The theme of listening well and together wove through many of the stories and hopes shared throughout the weekend.  Danilo Sanchez, Whitehall congregation, named three areas that it seemed the majority of delegates were wrestling with: “Listening to the Spirit, how to sit with our differences, and how to love like Christ.”

The Franconia Conference Board asked delegates to consider what kind of conversations needed to be planned leading up to the Mennonite Church USA convention in Kansas City next summer, knowing the likelihood that Convention will include decisions about denominational structure and human sexuality.  Many delegates agreed that the questions of structure and sexuality only skimmed the surface; perhaps there were other questions that should be asked instead.

delegates conferring
Delegates discussed difficult issues around tables with grace and laughter. Photo by Bam Tribuwono.

Josh Meyer, Franconia congregation, wondered how the upcoming dialogue could form those participating into the image of Christ.  “How we have this conversation is just as important as any decisions that we make,” he said.  “It doesn’t matter what we decide in Kansas City; if we don’t treat each other as sisters and brothers in Christ, then we’ve missed the point.”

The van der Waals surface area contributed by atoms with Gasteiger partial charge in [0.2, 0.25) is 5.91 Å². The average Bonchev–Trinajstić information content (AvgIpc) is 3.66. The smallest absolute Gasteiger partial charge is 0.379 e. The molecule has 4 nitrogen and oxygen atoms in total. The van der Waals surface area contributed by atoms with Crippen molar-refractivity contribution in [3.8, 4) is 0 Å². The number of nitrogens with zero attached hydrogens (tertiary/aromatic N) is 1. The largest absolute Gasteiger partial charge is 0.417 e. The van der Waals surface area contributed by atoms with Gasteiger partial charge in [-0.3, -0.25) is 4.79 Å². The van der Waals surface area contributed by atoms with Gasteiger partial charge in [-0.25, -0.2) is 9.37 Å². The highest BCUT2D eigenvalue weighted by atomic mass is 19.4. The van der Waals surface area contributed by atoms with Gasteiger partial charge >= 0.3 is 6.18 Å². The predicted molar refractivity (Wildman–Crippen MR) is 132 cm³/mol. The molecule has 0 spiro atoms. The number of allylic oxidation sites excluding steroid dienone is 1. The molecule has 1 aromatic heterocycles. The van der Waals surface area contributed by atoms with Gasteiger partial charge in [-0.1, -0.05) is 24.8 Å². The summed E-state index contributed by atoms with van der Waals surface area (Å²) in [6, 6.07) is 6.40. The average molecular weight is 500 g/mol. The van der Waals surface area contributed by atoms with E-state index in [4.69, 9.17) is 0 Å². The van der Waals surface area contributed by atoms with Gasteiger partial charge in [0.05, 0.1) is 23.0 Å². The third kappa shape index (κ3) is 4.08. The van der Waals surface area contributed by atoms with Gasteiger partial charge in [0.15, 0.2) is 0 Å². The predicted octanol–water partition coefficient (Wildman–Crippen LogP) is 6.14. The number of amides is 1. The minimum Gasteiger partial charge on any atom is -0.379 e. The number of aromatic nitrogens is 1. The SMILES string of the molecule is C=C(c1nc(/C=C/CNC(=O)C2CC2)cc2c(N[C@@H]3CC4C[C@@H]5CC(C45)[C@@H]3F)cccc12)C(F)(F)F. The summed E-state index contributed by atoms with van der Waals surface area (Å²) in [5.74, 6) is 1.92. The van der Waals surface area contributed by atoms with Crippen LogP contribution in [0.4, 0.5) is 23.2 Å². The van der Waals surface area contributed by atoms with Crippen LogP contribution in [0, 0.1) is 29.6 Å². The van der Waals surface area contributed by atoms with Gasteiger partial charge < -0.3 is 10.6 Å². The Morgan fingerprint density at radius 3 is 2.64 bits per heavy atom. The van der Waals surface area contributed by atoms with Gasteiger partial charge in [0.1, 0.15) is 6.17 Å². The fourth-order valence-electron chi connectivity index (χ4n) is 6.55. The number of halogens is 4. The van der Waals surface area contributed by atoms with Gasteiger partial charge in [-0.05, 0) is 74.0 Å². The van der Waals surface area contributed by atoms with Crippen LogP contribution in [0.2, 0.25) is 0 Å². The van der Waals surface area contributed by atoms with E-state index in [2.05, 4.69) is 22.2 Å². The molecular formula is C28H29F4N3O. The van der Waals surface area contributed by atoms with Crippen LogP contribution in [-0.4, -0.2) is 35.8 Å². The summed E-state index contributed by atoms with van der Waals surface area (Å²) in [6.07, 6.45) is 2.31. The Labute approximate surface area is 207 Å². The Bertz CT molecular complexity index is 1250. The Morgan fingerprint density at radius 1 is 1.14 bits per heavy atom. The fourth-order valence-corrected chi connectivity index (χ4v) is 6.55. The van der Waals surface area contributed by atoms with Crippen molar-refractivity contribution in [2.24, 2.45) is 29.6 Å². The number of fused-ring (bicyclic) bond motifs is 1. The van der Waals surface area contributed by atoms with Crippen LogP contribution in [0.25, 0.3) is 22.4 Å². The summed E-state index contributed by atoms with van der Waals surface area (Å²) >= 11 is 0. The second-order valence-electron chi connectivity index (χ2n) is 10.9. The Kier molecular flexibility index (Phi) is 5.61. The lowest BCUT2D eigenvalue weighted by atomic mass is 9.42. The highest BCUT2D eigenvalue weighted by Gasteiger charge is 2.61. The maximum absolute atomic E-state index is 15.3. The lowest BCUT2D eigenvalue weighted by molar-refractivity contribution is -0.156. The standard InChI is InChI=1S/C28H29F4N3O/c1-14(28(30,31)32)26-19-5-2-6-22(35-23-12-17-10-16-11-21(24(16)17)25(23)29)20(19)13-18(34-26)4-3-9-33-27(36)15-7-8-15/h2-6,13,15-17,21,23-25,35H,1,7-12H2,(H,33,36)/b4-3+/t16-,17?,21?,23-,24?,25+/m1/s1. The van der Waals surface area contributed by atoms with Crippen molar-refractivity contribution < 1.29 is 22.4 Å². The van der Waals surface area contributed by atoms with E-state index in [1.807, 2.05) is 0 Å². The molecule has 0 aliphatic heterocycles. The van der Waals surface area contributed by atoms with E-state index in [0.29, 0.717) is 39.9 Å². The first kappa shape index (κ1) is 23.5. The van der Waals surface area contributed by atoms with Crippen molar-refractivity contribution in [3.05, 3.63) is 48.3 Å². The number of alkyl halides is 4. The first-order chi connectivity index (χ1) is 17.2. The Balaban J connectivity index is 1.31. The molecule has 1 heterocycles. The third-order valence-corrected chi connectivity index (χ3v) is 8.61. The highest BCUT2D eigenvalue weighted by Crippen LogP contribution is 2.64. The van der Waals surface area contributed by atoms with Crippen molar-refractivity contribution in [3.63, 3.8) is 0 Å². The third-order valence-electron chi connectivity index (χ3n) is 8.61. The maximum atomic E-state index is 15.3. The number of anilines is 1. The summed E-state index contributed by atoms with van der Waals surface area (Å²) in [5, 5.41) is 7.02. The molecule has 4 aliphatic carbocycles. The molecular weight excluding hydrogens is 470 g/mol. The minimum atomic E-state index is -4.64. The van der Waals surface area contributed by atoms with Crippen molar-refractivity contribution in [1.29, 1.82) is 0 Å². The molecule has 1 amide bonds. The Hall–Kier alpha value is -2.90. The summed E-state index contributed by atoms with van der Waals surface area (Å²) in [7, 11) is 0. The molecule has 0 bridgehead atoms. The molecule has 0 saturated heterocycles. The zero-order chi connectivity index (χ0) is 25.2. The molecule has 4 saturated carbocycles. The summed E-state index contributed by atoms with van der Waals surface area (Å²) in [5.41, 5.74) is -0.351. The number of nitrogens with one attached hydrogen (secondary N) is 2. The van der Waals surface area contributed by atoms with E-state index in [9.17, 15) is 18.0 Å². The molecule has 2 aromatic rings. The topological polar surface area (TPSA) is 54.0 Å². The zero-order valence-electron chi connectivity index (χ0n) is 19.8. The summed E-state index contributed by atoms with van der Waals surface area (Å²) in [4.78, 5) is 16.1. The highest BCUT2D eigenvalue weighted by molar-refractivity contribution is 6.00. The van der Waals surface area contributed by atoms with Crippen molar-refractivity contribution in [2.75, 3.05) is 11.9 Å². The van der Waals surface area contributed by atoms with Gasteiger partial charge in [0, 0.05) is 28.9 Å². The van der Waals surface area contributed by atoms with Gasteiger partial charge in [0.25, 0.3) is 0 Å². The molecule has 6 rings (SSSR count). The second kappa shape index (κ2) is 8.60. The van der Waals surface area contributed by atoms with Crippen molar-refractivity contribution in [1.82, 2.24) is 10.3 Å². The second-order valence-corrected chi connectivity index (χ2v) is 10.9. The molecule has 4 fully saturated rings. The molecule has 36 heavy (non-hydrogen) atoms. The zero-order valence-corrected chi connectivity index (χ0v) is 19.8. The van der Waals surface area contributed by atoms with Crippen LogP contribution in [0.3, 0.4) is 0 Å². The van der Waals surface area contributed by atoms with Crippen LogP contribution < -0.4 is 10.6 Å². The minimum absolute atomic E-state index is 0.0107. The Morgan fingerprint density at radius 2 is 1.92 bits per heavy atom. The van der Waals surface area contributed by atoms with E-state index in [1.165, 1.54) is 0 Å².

Throughout the weekend, conference leadership encouraged delegates to actively wait on the Spirit, to take time for stillness and listening, and to collaborate in acts of justice and mercy.  “We must not become paralyzed by the issues of the day,” encouraged Eastern District moderator Brenda Oelschlager, “but move forward in love … as God leads us along new paths.”

Several new paths highlighted included a new Lehigh Valley collaboration in hiring Sanchez as youth minister, welcoming two new Philadelphia congregations (Centro de Alabanza and Indonesian Light Church) into an exploration of membership in Franconia Conference, and the move of the Mennonite Conference Center to the campus of Christopher Dock Mennonite High School in Lansdale (Pa.).

Aldo Siahaan introduces new congregations
LEADership Minister Aldo Siahaan introduces two new congregations exploring membership in Franconia Conference: Centro de Alabanza and Indonesian Light Church. Photo by Bam Tribuwono.

Although 2014 saw the beginnings of new ministries and the licensing of many new pastors, it also brought the deaths of three influential church leaders: Paul Lederach, John Drescher, and Israel Bolaños.  In reflecting on their legacies, Kriss encouraged delegates to remember them by carrying on their work of teaching, writing, and mission.

“The gospel isn’t good news until someone takes it and goes with it,” Bob Stevenson agreed.  The power which sends the church is not political or force, but “a power that is a ‘preach the gospel to the poor’ power, it’s a ‘healing the broken heart’ power….  What will change this world is us, God’s people.”

Conference center announces move to Christopher Dock

by Sharon K. Williams, for Franconia Conference